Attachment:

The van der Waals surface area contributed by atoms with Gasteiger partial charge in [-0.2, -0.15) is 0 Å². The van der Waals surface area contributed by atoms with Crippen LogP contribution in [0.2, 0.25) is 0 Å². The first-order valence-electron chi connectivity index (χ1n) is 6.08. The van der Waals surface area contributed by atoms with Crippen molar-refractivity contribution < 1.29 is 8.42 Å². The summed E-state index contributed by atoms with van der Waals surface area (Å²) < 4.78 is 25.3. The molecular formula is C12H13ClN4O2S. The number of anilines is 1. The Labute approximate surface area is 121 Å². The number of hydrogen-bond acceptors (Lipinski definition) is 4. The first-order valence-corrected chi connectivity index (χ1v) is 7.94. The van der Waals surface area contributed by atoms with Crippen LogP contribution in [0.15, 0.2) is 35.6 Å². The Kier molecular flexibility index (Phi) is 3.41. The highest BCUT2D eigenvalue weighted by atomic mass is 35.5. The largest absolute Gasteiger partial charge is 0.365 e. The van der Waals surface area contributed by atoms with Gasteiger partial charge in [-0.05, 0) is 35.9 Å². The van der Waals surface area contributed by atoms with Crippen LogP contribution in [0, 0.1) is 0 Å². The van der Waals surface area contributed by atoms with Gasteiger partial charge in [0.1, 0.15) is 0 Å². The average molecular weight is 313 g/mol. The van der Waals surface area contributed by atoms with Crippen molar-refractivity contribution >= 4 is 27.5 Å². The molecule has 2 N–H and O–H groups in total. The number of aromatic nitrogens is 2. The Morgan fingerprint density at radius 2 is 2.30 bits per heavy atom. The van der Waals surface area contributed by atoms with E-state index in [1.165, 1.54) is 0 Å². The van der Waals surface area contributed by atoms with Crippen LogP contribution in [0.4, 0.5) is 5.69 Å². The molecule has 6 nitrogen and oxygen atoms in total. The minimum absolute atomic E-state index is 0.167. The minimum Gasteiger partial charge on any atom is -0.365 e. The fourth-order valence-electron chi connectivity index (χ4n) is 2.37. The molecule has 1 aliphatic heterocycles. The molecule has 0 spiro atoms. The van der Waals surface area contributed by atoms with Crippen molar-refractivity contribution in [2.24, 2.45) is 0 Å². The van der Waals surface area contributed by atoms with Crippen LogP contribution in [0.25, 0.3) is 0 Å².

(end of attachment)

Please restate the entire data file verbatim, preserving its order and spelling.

The van der Waals surface area contributed by atoms with Gasteiger partial charge in [-0.2, -0.15) is 0 Å². The van der Waals surface area contributed by atoms with Crippen LogP contribution in [0.2, 0.25) is 0 Å². The first-order valence-electron chi connectivity index (χ1n) is 6.08. The van der Waals surface area contributed by atoms with Crippen molar-refractivity contribution < 1.29 is 8.42 Å². The summed E-state index contributed by atoms with van der Waals surface area (Å²) < 4.78 is 25.3. The molecular formula is C12H13ClN4O2S. The number of anilines is 1. The Labute approximate surface area is 121 Å². The number of hydrogen-bond acceptors (Lipinski definition) is 4. The first-order valence-corrected chi connectivity index (χ1v) is 7.94. The van der Waals surface area contributed by atoms with Crippen LogP contribution in [0.15, 0.2) is 35.6 Å². The Kier molecular flexibility index (Phi) is 3.41. The highest BCUT2D eigenvalue weighted by atomic mass is 35.5. The largest absolute Gasteiger partial charge is 0.365 e. The van der Waals surface area contributed by atoms with Gasteiger partial charge in [-0.05, 0) is 35.9 Å². The van der Waals surface area contributed by atoms with Crippen LogP contribution in [0, 0.1) is 0 Å². The van der Waals surface area contributed by atoms with Gasteiger partial charge in [0.1, 0.15) is 0 Å². The average molecular weight is 313 g/mol. The van der Waals surface area contributed by atoms with Crippen molar-refractivity contribution >= 4 is 27.5 Å². The molecule has 2 N–H and O–H groups in total. The number of aromatic nitrogens is 2. The Morgan fingerprint density at radius 2 is 2.30 bits per heavy atom. The van der Waals surface area contributed by atoms with E-state index in [1.165, 1.54) is 0 Å². The van der Waals surface area contributed by atoms with Crippen LogP contribution in [0.4, 0.5) is 5.69 Å². The molecule has 6 nitrogen and oxygen atoms in total. The minimum absolute atomic E-state index is 0.167. The minimum Gasteiger partial charge on any atom is -0.365 e. The fourth-order valence-electron chi connectivity index (χ4n) is 2.37. The molecule has 1 aliphatic heterocycles. The molecule has 0 spiro atoms. The van der Waals surface area contributed by atoms with Crippen molar-refractivity contribution in [2.24, 2.45) is 0 Å². The van der Waals surface area contributed by atoms with Crippen LogP contribution in [0.25, 0.3) is 0 Å².